What the Stranger Things pitch deck tells us about creativity

As Pablo Picasso said: “Art is theft”.

stranger things is without a doubt one of the most successful TV shows of all time.

But what I find even more intriguing is the sheer amount of inspiration it drew from a variety of books and movies from the ’80s.

From the visual style to the music, themes, characters, storylines and even specific scenes, the direct influences are everywhere.

And the best? That’s what creativity is really about. Check out my video to see some examples and let’s dive deeper.

Where everything began

If you can get your hands on the original pitch deck, e.g stranger thingsyou will notice that a few things have changed since then, including the name it used to be Montauk.

What is interesting, however, is how open and honest the creators of the show are with their inspiration.

As they put it, the show was meant to be a love letter to the golden age of Steven Spielberg and Steven King. The feeling of fear and wonder ETthe helpless fear of Jawthe horror off Itand the adventure of Stand by Me.

When they needed to describe a specific character or situation, they would point to one from a movie they love. They even designed the pitch deck themselves to look like a classic Stephen King book to ensure they set the exact tone they were trying to achieve.

So how much of the show was shaped by those influences?

The answer is – a lot.

The influences on stranger things

For example, Eleven’s character goes through the same experiment as Altered States (1980), and the way they test their skills is identical to the film fire starter (1984).

As well as ET (1982) she is found by a group of friends who hide her from the government and get caught up in a major bicycle chase, only to be saved by the most incredible display of her skills.

Many of the other characters are based on one or a combination of a few different characters from 80’s classics. City boss James “Jim” Hopper, for example, is clearly inspired by Chief Martin Brody Jaw.

Sometimes they even recreate whole scenes like the kidnapping Close Encounters of the Third Kind (1977), and the list of direct shot-for-shot similarities is long, including extraterrestrial (1979), A nightmare on Elm Street (1984), The Exorcist (1973), The Terminator (1984) and many, many more.

So is it theft?

So, does that mean stranger things is just a rip off?

Well no. In fact, creativity is really about that.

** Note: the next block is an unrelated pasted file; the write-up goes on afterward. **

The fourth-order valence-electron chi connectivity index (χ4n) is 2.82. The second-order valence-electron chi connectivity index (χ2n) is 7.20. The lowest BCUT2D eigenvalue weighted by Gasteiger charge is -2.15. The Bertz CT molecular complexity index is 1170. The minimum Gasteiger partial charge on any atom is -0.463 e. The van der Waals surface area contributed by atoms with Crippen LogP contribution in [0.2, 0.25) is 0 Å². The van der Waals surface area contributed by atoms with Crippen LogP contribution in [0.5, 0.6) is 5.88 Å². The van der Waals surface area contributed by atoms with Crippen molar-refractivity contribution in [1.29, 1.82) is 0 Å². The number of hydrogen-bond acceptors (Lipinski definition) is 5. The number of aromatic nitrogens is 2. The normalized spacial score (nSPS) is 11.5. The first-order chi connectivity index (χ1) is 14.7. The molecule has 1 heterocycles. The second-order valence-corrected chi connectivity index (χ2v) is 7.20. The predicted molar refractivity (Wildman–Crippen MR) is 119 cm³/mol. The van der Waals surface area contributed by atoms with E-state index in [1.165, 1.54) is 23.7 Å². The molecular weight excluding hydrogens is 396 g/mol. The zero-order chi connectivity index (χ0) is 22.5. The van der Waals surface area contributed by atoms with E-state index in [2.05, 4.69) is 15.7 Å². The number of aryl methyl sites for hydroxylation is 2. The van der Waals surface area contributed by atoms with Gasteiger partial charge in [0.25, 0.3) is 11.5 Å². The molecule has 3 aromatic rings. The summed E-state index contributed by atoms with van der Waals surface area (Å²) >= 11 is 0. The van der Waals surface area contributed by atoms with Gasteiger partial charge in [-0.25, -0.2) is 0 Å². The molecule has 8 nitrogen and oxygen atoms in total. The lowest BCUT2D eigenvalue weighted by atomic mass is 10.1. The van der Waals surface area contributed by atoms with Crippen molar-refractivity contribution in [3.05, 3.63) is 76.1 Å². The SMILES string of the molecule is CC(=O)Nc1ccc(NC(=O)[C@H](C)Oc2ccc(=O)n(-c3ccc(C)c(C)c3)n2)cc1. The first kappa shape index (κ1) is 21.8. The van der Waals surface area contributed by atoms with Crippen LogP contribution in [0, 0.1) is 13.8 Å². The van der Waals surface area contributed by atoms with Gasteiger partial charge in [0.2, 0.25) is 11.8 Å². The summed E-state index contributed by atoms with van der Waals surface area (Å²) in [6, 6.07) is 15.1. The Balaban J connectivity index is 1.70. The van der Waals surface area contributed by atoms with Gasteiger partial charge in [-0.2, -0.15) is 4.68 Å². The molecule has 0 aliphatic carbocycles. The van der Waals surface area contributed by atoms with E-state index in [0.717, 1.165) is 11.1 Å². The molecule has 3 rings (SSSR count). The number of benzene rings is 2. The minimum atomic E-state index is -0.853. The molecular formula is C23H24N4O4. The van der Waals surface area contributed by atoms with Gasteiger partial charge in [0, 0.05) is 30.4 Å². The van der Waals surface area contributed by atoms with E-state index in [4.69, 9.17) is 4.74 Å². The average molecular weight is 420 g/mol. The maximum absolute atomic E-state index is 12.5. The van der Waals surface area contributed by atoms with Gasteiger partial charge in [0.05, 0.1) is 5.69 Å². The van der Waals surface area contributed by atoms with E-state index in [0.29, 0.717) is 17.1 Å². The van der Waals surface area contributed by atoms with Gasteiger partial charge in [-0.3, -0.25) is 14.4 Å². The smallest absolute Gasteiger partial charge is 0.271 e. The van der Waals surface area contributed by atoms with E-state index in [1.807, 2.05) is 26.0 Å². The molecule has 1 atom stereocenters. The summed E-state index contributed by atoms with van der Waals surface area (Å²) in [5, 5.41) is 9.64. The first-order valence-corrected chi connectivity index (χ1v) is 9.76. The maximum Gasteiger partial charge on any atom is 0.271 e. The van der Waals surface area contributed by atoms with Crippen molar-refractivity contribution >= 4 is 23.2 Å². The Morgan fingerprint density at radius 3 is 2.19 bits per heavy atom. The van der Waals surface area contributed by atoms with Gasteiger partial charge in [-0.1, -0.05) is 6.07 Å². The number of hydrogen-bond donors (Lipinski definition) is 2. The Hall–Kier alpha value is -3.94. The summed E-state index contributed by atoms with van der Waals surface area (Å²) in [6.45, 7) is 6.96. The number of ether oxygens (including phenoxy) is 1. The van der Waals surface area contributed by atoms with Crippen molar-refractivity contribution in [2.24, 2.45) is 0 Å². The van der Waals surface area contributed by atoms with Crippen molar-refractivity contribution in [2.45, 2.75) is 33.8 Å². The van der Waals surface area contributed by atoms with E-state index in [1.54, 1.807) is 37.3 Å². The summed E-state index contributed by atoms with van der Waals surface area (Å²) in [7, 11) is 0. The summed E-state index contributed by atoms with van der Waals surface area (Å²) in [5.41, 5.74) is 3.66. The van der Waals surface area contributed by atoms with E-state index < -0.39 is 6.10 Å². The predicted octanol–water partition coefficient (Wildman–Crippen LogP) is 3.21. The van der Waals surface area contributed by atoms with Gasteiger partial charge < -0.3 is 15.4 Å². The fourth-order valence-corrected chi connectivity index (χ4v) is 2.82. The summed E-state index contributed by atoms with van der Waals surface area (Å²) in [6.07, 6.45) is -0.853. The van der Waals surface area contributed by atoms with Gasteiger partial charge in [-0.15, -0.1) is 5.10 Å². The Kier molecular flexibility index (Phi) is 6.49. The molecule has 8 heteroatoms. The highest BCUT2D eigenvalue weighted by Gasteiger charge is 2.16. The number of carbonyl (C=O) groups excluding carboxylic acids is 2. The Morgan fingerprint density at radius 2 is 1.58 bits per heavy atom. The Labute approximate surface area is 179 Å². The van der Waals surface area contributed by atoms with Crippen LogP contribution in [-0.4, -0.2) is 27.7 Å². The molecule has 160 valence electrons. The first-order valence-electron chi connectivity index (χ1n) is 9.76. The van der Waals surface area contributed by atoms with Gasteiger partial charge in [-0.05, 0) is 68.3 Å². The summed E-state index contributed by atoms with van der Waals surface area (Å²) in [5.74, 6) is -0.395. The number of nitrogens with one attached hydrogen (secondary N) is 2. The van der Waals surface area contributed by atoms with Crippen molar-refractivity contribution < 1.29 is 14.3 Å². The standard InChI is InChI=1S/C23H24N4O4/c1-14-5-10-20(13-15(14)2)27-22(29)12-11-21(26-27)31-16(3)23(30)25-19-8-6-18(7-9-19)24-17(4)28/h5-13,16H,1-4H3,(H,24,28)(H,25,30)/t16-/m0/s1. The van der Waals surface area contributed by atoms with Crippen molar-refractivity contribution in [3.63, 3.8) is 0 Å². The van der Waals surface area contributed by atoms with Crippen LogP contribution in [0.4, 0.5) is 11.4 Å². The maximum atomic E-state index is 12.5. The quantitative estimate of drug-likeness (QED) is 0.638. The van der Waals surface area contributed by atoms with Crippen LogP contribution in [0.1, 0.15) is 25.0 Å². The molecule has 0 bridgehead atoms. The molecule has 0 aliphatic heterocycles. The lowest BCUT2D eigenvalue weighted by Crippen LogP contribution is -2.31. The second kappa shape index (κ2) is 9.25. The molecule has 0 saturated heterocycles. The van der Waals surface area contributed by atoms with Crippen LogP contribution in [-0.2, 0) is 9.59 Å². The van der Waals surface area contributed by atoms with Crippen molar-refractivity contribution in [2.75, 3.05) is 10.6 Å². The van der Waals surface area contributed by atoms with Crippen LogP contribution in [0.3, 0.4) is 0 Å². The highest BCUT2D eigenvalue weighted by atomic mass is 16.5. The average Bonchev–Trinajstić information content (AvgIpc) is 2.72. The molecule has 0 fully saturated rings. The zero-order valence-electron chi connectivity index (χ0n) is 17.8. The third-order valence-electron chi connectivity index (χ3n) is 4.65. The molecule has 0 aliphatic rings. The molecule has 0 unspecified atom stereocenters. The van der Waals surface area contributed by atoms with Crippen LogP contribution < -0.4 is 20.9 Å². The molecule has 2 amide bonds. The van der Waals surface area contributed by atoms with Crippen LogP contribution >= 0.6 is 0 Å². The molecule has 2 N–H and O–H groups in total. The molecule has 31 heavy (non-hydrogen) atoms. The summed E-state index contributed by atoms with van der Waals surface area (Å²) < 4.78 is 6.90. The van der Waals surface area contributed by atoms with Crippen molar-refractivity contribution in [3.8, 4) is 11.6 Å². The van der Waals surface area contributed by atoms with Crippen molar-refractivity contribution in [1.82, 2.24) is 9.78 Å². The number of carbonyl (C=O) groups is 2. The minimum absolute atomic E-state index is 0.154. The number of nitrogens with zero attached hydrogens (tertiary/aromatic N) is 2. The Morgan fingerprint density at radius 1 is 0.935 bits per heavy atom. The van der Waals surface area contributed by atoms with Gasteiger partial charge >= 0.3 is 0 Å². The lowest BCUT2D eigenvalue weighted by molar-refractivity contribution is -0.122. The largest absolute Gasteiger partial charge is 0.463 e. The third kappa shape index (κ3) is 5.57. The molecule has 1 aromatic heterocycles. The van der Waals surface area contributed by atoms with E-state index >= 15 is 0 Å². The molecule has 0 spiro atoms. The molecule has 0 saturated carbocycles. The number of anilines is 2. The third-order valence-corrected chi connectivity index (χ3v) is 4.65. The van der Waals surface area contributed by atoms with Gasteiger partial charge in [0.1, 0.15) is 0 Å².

When people refer to something as “original,” nine times out of ten, they simply don’t know the references or the original sources involved.

Steal like an artist is a fantastic book by Austin Kleon that talks about how nothing is original. Basically, all creative work builds on what came before it, and the people who embrace that inspiration are the ones who end up creating something great.

In 1994, Quentin Tarantino said in an interview with Empire magazine that he “steals from every single movie that’s ever been made,” and he certainly meant it. You don’t have to wait long for any of his films to see a direct reference to a classic from another time.

George Lucas would also agree. In the 1970s he wanted to make a film adaptation of the film Flash Gordon (1936) Movies and Series. He thought it was a fantastic story with a lot of potential, but no matter how hard he tried, he was never able to secure the rights.

So instead he wrote his own space opera, set in a galaxy far, far away, and the rest is history.

He took a lot of inspiration from the source, but also made it his own, building on it and combining it with other ideas.

What to avoid

Now it is important to say that stealing is not the same as copying.

Stealing like an artist means taking the things that inspire you and reverse engineering them until you find what works about them.

When you’re just starting out, it’s inevitable that you’ll try to imitate your idols, but as Conan O’Brien says, “It’s our failure to become our perceived ideal that ultimately defines and makes us unique.”

And that’s exactly what the makers of stranger thingsthe Duffer Brothers did.

In 2011, they wrote a screenplay for a film in which they attempted to emulate M. Night Shyamalan’s signature tone and film style. Eventually he got his hands on the script and liked it so much that he invited her to help him with a show he was working on, even giving them some mentoring along the way.

This experience made them feel ready to develop their own project and wrote the pitch deck for the show that would become the global phenomenon we know today.

And that’s what it all boils down to — taking the best parts of the things you love and combining them with your own unique perspective.

In the end, I’ll leave you with this quote from Francis Ford Coppola:

“We want you to take from us. We want you to steal from us first because you can’t steal. You will take what we give you and you will put it into your own voice and that is how you will find your voice.”

Let us know your thoughts in the comments.

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